Last week’s diversity-related events have sharply and passionately reminded our community of both the crucial importance and real difficulties of becoming the kind of educational community we say we want to be.
What do we say about our community? — “Earlham is an educational community, informed by the distinctive perspectives and values of the Religious Society of Friends (Quakers), and aimed at providing the highest quality undergraduate education in the liberal arts and sciences. We strive to be a community of mutual support, responsibility, and accountability.”
What do we say are our principles? — “Respect for persons, integrity, a commitment to peace and justice, simplicity, and community decision-making shape Earlham’s community. Together these principles reflect Earlham’s strong Quaker tradition.”
How do we say we put our principles into practice? — “Principles and Practices is a statement of the values that guide those of us who live and work at Earlham College and who form its communities: students, teaching and administrative faculty, and staff.” “Principles and Practices also provides the foundation for campus policies that apply to all members of the community.”
— Statements above taken from Principles and Practices
We can all take pride in Earlham’s distinctive character as an institution of higher education. This past week, however, a group of students reminded us that we cannot take our principles and practices for granted. They have made the community aware of ways in which their experiences at Earlham are not consistent with Earlham’s aspirations and intent. For them, as well as for others, our practices have not been seen as being consistent with our principles. Following their expression of dissonance, the entire community has begun, through various meetings this past week, to better understand what is causing persons to feel disrespected, unwelcome, or misunderstood. This listening has only begun, and we have more to do.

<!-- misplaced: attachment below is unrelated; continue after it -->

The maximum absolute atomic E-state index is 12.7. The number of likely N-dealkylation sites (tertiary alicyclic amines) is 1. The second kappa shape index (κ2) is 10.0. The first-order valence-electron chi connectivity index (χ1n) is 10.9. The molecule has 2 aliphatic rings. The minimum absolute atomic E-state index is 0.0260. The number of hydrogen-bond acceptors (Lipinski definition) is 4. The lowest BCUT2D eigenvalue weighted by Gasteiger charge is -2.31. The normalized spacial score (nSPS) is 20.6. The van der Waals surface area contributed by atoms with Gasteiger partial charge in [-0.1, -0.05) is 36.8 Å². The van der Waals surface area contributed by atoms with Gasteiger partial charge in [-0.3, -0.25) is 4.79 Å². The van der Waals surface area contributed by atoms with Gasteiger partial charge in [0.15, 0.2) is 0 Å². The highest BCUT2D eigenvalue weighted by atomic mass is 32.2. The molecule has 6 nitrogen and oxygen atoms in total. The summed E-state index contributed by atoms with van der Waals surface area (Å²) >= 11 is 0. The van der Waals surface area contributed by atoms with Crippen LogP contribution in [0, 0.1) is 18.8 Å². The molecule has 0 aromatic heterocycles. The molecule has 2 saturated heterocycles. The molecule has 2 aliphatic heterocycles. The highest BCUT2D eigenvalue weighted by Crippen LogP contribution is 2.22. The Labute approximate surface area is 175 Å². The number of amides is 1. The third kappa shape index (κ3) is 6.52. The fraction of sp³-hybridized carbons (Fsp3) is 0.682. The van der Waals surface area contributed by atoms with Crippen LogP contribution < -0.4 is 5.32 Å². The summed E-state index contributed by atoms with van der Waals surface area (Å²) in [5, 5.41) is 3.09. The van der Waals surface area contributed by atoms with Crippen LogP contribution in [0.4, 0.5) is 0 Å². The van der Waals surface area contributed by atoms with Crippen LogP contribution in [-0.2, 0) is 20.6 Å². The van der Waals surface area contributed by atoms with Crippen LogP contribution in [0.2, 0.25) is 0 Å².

As we listen, we are also beginning to identify what action steps can and will be taken to bring about changes that are needed. This work of listening, self-examination and collaboration is hard work that we all must embrace. We say that at Earlham, we value every voice and seek to allow every voice to be heard in an atmosphere characterized by respect and real listening focused on understanding. Even if, or especially if, we have doubts whether we always adhere to these ideals, we can and must support one another as we work together to strive to do better.
As we listen and make our action plans, we must also hold ourselves accountable to being the Earlham we claim and want to be. Earlham is not a utopia separated from the challenges faced by unique and diverse people everywhere; we all want and deserve to be respected and valued.
How are we going to do these things? How are we going to embrace and live into our commitment to the goals of our Diversity Aspiration Vision Statement, and for making real — and not just rhetorical — our commitment to Earlham’s core values of respect for persons, integrity, peace and justice, simplicity and community, as expressed in our Principles and Practices?
In this message, I want to address these questions by focusing on two imperatives of our current situation:
- Some of the ways the College will work to consider productively the points made in the document entitled “List of Requirements Concerning Students of Color” and related concerns
- Some of the ways the College will work to create a campus environment in which we can work together in the best Earlham spirit of respectful dialogue and cooperation.
How we will work to assess feasibility and make appropriate progress on the document of requirements and related concerns
Earlham students of color who raised concerns and goals in a document circulated last Monday across campus have asked for a statement indicating that the President and the College administration support their work for structural change to improve diversity and inclusion on campus.